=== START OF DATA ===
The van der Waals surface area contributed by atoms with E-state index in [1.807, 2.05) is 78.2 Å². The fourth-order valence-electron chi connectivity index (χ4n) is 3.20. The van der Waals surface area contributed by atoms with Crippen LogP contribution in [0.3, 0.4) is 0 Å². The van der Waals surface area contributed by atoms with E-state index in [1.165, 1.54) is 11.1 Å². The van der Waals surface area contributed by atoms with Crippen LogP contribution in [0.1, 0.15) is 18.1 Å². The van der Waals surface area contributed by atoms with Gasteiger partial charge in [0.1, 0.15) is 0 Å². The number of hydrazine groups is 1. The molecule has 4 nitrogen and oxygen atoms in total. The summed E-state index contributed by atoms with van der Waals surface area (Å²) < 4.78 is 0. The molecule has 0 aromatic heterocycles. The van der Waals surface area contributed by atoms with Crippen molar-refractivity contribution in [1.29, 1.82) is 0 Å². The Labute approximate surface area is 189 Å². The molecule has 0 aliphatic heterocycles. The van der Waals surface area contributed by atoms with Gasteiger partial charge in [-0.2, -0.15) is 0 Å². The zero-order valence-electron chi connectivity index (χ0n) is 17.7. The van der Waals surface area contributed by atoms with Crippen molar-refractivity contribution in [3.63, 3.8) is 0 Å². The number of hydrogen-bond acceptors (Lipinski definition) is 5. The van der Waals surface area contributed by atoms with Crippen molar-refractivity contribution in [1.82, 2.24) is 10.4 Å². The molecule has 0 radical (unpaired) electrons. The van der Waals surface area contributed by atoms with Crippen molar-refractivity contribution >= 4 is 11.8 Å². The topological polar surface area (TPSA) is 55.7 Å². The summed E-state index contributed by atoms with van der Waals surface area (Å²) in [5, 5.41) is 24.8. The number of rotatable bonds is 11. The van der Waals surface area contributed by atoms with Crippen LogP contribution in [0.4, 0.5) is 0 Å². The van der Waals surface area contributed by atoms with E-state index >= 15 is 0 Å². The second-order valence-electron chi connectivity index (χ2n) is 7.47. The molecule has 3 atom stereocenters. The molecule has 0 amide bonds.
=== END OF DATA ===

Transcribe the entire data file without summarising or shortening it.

The van der Waals surface area contributed by atoms with E-state index in [1.807, 2.05) is 78.2 Å². The fourth-order valence-electron chi connectivity index (χ4n) is 3.20. The van der Waals surface area contributed by atoms with Crippen LogP contribution in [0.3, 0.4) is 0 Å². The van der Waals surface area contributed by atoms with E-state index in [1.165, 1.54) is 11.1 Å². The van der Waals surface area contributed by atoms with Crippen LogP contribution in [0.1, 0.15) is 18.1 Å². The van der Waals surface area contributed by atoms with Gasteiger partial charge in [0.1, 0.15) is 0 Å². The number of hydrazine groups is 1. The molecule has 4 nitrogen and oxygen atoms in total. The summed E-state index contributed by atoms with van der Waals surface area (Å²) < 4.78 is 0. The molecule has 0 aromatic heterocycles. The van der Waals surface area contributed by atoms with Crippen molar-refractivity contribution in [1.29, 1.82) is 0 Å². The Labute approximate surface area is 189 Å². The molecule has 0 aliphatic heterocycles. The van der Waals surface area contributed by atoms with Gasteiger partial charge in [-0.2, -0.15) is 0 Å². The zero-order valence-electron chi connectivity index (χ0n) is 17.7. The van der Waals surface area contributed by atoms with Crippen molar-refractivity contribution in [3.63, 3.8) is 0 Å². The number of hydrogen-bond acceptors (Lipinski definition) is 5. The van der Waals surface area contributed by atoms with Crippen molar-refractivity contribution in [1.82, 2.24) is 10.4 Å². The molecule has 0 radical (unpaired) electrons. The van der Waals surface area contributed by atoms with Crippen molar-refractivity contribution >= 4 is 11.8 Å². The topological polar surface area (TPSA) is 55.7 Å². The summed E-state index contributed by atoms with van der Waals surface area (Å²) in [5, 5.41) is 24.8. The number of rotatable bonds is 11. The van der Waals surface area contributed by atoms with Crippen LogP contribution in [0.4, 0.5) is 0 Å². The van der Waals surface area contributed by atoms with E-state index >= 15 is 0 Å². The second-order valence-electron chi connectivity index (χ2n) is 7.47. The molecule has 3 atom stereocenters. The molecule has 0 amide bonds.